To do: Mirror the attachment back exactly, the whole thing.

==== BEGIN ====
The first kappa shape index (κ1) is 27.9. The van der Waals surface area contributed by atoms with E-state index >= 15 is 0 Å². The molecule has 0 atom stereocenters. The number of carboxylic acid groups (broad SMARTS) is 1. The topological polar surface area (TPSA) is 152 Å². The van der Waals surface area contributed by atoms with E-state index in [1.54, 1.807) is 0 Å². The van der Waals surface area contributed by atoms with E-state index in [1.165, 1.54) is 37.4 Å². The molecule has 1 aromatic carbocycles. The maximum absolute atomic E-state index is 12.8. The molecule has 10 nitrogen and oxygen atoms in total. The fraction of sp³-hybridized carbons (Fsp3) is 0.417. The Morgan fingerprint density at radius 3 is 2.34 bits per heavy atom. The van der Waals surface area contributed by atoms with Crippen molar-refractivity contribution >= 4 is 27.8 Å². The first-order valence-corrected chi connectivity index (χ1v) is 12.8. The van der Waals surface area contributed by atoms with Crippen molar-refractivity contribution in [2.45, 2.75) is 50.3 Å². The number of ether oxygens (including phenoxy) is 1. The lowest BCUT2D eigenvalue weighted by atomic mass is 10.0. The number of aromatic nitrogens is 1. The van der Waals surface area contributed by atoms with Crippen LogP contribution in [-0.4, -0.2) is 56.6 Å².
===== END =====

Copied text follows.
The first kappa shape index (κ1) is 27.9. The van der Waals surface area contributed by atoms with E-state index >= 15 is 0 Å². The molecule has 0 atom stereocenters. The number of carboxylic acid groups (broad SMARTS) is 1. The topological polar surface area (TPSA) is 152 Å². The van der Waals surface area contributed by atoms with E-state index in [1.54, 1.807) is 0 Å². The van der Waals surface area contributed by atoms with E-state index in [1.165, 1.54) is 37.4 Å². The molecule has 1 aromatic carbocycles. The maximum absolute atomic E-state index is 12.8. The molecule has 10 nitrogen and oxygen atoms in total. The fraction of sp³-hybridized carbons (Fsp3) is 0.417. The Morgan fingerprint density at radius 3 is 2.34 bits per heavy atom. The van der Waals surface area contributed by atoms with Crippen molar-refractivity contribution >= 4 is 27.8 Å². The first-order valence-corrected chi connectivity index (χ1v) is 12.8. The van der Waals surface area contributed by atoms with Crippen molar-refractivity contribution in [2.45, 2.75) is 50.3 Å². The number of ether oxygens (including phenoxy) is 1. The lowest BCUT2D eigenvalue weighted by atomic mass is 10.0. The number of aromatic nitrogens is 1. The van der Waals surface area contributed by atoms with Crippen LogP contribution in [-0.4, -0.2) is 56.6 Å².